the plating is time-sensitive due to the lacquer not being a permanent thing. you’re supposed to have it done within a day or two of the lacquer being cut, this is why the shipping of the lacquer is done overnight. you can probably listen to them alright, but in terms of making a stamper you start to lose fidelity somehow. that’s what Mark said at least.

  6. [mark] says:

    congrats, man. big step!

  7. dillinjaxx says:

    congrats man and all the best with the label 😀 Im really interested in finding out what kind of work u have to do in a label. thnx for posting this stuff.Good luck again. or luck is not needed? 😉

  8. JonR says:

    look foward to reading more installments of this….

  9. gmos says:

    very interesting stuff, excellent idea having this diary type entry tom, seems like a blog is perfect for doing that kind of thing.

    incidentally, a mate of mine runs a small independent jazz label here in Ireland and he’s been getting all his mastering done by the famous Bob Katz, which is really cool I think. I was reading some of their correspondence during the process and it’s really quite amazing what an expert will pick up that nobody else notices.

  10. lerosa says:

    well done Tom, best of luck with this…also, you are totally sending me a promo 🙂

  11. pipecock says:

    ha, i cant believe you or jitterbug would think i WOULDN’T already be sending you one! punks 😉

  12. pipecock says:

    what i’m really hoping is that this will sort of demystify the experience of putting out a record as well as give people and idea of how relatively inexpensive it can be to do. we gotta get more people taking that step to put the good shit out on wax!

    if you look at the list of equipment on the Prairie Cat site, the last thing on it is “(1) well trained set of ears”! and it really is important that you get someone who knows what the style of music you’re doing needs to sound like on wax. i know for drum and bass there are a couple guys who do almost all the big releases, the guys at D&M obviously know how to do some big bass on techno and dub records, etc. that’s why i consider the choice of masterer to be the most important step, since that really dictates how the record is going to sound!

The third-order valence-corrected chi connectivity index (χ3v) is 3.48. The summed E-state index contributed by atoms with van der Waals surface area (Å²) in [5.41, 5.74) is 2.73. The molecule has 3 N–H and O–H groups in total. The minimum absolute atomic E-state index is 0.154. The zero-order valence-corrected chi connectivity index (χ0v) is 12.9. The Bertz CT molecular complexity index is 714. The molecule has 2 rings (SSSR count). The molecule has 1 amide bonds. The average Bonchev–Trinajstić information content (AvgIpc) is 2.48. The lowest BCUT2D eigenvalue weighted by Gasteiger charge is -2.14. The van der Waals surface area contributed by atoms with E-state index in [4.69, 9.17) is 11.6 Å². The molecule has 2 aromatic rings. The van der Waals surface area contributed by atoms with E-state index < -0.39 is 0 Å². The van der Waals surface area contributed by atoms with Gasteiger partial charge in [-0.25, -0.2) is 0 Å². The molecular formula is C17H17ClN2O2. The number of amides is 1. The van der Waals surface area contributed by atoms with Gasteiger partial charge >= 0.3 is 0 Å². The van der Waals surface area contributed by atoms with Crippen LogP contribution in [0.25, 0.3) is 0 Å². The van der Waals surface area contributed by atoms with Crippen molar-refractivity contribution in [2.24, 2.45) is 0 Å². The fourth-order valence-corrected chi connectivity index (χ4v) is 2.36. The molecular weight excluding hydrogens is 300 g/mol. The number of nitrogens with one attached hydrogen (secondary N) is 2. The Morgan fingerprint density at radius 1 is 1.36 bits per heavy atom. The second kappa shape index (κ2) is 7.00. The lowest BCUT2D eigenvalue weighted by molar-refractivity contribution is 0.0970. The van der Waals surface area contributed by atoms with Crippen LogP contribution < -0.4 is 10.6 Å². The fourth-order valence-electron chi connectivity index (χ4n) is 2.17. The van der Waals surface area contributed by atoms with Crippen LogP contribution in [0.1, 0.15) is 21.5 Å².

13. pipecock says:

    i’m sure some luck will come in handy at some point, thanks!

  14. Denise says:

    This is all very exciting! Well done, I hope everything goes well. I love that you are documenting this whole process. Hurray for transparency!

  15. jonny5 says:

    yeah. cool stuff tom. interested to hear the results. nice cats too.

  16. kuri says:

    can’t believe this hasn’t been documented before. this should prove quite enlightening and possibly inspiring. thanks Tom.

  17. ihav2p says:

    very cool that you are documenting this. if i may ask, how much did it cost to have your 12 mastered?

  18. pipecock says:

    the prices are right there on the Prairie Cat website. he didn’t reccomend the “Hot Club” mixes that he advertises on there for this record, i’m guessing that usually works best with one shorter track per side. so it was $275 total including overnight shipping of the lacquer. some (most?) places in the US are cheaper than that, but as this step is so important and we knew that he knows the style of music we were having cut we thought it was easily worth the extra $$$.

  19. pipecock says:

    there are a few sites out there that i have found, but none that are specific for dance 12″s which are a different beast from a rock LP or 45 or whatever. especially for mastering, there are guys who know how to cut dance very well.

  20. ihav2p says:

    thanks! really enjoying your blog too.